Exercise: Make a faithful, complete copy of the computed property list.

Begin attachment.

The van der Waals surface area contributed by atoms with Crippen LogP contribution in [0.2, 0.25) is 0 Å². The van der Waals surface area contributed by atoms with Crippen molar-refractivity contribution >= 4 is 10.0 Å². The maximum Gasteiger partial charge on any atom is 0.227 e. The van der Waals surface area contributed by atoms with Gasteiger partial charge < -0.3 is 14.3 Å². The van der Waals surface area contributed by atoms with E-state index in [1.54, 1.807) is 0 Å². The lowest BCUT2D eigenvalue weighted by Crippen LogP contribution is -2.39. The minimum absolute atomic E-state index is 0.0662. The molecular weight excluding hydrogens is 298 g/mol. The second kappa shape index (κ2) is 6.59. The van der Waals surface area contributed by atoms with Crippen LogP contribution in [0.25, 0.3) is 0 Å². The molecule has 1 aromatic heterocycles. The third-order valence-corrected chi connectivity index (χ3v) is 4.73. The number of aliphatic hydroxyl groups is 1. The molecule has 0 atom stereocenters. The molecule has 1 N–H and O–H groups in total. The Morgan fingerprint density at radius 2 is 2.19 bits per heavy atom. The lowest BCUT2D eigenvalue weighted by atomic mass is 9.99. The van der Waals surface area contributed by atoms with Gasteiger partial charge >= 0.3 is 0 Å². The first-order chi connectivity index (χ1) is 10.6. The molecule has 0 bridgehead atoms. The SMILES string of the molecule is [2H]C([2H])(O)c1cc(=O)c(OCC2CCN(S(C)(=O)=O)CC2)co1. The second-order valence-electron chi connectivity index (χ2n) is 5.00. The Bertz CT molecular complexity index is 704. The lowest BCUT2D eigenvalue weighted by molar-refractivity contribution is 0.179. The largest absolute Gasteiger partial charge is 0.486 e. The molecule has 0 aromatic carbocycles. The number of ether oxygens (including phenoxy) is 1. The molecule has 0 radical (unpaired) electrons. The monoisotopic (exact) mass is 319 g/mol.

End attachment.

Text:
The van der Waals surface area contributed by atoms with Crippen LogP contribution in [0.2, 0.25) is 0 Å². The van der Waals surface area contributed by atoms with Crippen molar-refractivity contribution >= 4 is 10.0 Å². The maximum Gasteiger partial charge on any atom is 0.227 e. The van der Waals surface area contributed by atoms with Gasteiger partial charge < -0.3 is 14.3 Å². The van der Waals surface area contributed by atoms with E-state index in [1.54, 1.807) is 0 Å². The lowest BCUT2D eigenvalue weighted by Crippen LogP contribution is -2.39. The minimum absolute atomic E-state index is 0.0662. The molecular weight excluding hydrogens is 298 g/mol. The second kappa shape index (κ2) is 6.59. The van der Waals surface area contributed by atoms with Crippen LogP contribution in [0.25, 0.3) is 0 Å². The molecule has 1 aromatic heterocycles. The third-order valence-corrected chi connectivity index (χ3v) is 4.73. The number of aliphatic hydroxyl groups is 1. The molecule has 0 atom stereocenters. The molecule has 1 N–H and O–H groups in total. The Morgan fingerprint density at radius 2 is 2.19 bits per heavy atom. The lowest BCUT2D eigenvalue weighted by atomic mass is 9.99. The van der Waals surface area contributed by atoms with Gasteiger partial charge >= 0.3 is 0 Å². The first-order chi connectivity index (χ1) is 10.6. The molecule has 0 bridgehead atoms. The SMILES string of the molecule is [2H]C([2H])(O)c1cc(=O)c(OCC2CCN(S(C)(=O)=O)CC2)co1. The second-order valence-electron chi connectivity index (χ2n) is 5.00. The Bertz CT molecular complexity index is 704. The lowest BCUT2D eigenvalue weighted by molar-refractivity contribution is 0.179. The largest absolute Gasteiger partial charge is 0.486 e. The molecule has 0 aromatic carbocycles. The number of ether oxygens (including phenoxy) is 1. The molecule has 0 radical (unpaired) electrons. The monoisotopic (exact) mass is 319 g/mol.